Epidermolysis bullosa (EB) is a disorder characterized by blistering of the skin.
It also affects all the body’s mucous membranes, so while the blisters may be visible, the person’s lips, tongue, mouth, and esophagus are also compromised. It affects approximately 12,000 people in the United States, most of whom are children. In fact, their skin is so fragile, they are known as “Butterfly Children.”
Any type of friction can cause blisters to form, so parents caring for a child with EB have to be very careful choosing clothing that might cause the least amount of friction.
EB is caused by a genetic flaw that prevents the body from producing a very important protein called “collagen 7.”
The condition is—more often than not—painful, because the tiniest amount of friction or physical trauma can cause the skin to tear and blister. Many children with the most severe form succumb to opportunistic infections within the first year of life, including blood sepsis and other life-threatening complications over the course of their lives.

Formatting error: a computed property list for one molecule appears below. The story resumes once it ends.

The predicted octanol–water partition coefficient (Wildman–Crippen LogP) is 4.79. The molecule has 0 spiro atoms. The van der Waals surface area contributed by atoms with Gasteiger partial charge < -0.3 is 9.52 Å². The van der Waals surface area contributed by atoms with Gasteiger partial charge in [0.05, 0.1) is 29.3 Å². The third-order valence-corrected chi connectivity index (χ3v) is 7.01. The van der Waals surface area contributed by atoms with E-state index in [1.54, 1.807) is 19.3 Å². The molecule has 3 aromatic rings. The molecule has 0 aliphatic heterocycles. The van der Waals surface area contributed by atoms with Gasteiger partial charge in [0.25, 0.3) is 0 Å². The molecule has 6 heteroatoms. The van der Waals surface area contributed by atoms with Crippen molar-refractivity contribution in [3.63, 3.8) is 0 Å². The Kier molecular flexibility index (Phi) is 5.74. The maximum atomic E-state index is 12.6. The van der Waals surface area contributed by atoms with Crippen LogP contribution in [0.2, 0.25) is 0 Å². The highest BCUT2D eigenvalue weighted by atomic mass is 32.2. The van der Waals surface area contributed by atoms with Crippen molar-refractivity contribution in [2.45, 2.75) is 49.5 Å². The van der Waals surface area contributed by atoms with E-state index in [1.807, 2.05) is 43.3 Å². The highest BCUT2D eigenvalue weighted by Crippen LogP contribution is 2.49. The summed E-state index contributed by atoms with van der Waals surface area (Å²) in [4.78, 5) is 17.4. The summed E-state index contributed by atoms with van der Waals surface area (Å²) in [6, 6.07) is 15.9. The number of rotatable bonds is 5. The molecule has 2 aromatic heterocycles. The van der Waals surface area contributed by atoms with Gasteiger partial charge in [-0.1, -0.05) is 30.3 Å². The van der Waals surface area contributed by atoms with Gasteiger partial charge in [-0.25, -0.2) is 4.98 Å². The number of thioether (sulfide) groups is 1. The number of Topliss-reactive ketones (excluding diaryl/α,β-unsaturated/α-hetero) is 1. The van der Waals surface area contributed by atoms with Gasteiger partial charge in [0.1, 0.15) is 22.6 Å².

Wound care and pain management are crucial parts of caring for a child with EB.
Fortunately, research is ongoing toward developing new treatments, and hopefully one day a cure. But for now, improved treatments are allowing Butterfly Children to live well into adulthood.
If you are in need of help or resources to care for a loved one, contact debra.org. This non-profit organization administers the Wound Care Distribution program, which can be reached via email at [email protected].